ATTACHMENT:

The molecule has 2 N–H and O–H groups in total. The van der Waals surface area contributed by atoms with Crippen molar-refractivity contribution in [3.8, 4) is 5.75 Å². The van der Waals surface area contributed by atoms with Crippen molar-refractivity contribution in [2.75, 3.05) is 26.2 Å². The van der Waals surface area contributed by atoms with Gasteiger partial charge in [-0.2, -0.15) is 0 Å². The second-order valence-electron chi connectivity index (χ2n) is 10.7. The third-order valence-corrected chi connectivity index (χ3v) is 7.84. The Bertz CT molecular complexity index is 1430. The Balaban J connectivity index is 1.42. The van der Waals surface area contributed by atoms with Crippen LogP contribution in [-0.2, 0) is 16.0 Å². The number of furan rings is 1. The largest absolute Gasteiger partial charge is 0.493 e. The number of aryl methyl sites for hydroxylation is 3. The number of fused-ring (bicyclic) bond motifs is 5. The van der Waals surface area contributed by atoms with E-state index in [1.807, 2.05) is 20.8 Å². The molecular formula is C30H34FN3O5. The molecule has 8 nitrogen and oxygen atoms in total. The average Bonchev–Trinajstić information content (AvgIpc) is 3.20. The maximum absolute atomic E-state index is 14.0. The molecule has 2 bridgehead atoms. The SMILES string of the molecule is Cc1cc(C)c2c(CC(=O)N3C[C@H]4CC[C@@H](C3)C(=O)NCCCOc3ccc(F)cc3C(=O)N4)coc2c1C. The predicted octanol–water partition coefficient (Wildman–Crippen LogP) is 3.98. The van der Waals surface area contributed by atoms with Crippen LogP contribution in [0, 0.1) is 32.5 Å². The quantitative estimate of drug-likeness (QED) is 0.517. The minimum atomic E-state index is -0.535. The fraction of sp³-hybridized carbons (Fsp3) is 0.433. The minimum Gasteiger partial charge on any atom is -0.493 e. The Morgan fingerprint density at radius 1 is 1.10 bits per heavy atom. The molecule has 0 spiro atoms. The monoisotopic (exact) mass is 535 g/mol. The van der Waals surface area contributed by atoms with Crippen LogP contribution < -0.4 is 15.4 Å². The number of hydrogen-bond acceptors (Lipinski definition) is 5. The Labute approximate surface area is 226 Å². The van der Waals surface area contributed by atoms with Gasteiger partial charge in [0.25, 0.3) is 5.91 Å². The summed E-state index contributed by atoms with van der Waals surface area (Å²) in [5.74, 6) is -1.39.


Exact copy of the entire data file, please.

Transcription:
The molecule has 2 N–H and O–H groups in total. The van der Waals surface area contributed by atoms with Crippen molar-refractivity contribution in [3.8, 4) is 5.75 Å². The van der Waals surface area contributed by atoms with Crippen molar-refractivity contribution in [2.75, 3.05) is 26.2 Å². The van der Waals surface area contributed by atoms with Gasteiger partial charge in [-0.2, -0.15) is 0 Å². The second-order valence-electron chi connectivity index (χ2n) is 10.7. The third-order valence-corrected chi connectivity index (χ3v) is 7.84. The Bertz CT molecular complexity index is 1430. The Balaban J connectivity index is 1.42. The van der Waals surface area contributed by atoms with Crippen LogP contribution in [-0.2, 0) is 16.0 Å². The number of furan rings is 1. The largest absolute Gasteiger partial charge is 0.493 e. The number of aryl methyl sites for hydroxylation is 3. The number of fused-ring (bicyclic) bond motifs is 5. The van der Waals surface area contributed by atoms with E-state index in [1.807, 2.05) is 20.8 Å². The molecular formula is C30H34FN3O5. The molecule has 8 nitrogen and oxygen atoms in total. The average Bonchev–Trinajstić information content (AvgIpc) is 3.20. The maximum absolute atomic E-state index is 14.0. The molecule has 2 bridgehead atoms. The SMILES string of the molecule is Cc1cc(C)c2c(CC(=O)N3C[C@H]4CC[C@@H](C3)C(=O)NCCCOc3ccc(F)cc3C(=O)N4)coc2c1C. The predicted octanol–water partition coefficient (Wildman–Crippen LogP) is 3.98. The van der Waals surface area contributed by atoms with Crippen LogP contribution in [0, 0.1) is 32.5 Å². The quantitative estimate of drug-likeness (QED) is 0.517. The minimum atomic E-state index is -0.535. The fraction of sp³-hybridized carbons (Fsp3) is 0.433. The minimum Gasteiger partial charge on any atom is -0.493 e. The Morgan fingerprint density at radius 1 is 1.10 bits per heavy atom. The molecule has 0 spiro atoms. The monoisotopic (exact) mass is 535 g/mol. The van der Waals surface area contributed by atoms with Crippen LogP contribution < -0.4 is 15.4 Å². The number of hydrogen-bond acceptors (Lipinski definition) is 5. The Labute approximate surface area is 226 Å². The van der Waals surface area contributed by atoms with Gasteiger partial charge in [0.25, 0.3) is 5.91 Å². The summed E-state index contributed by atoms with van der Waals surface area (Å²) in [5.74, 6) is -1.39.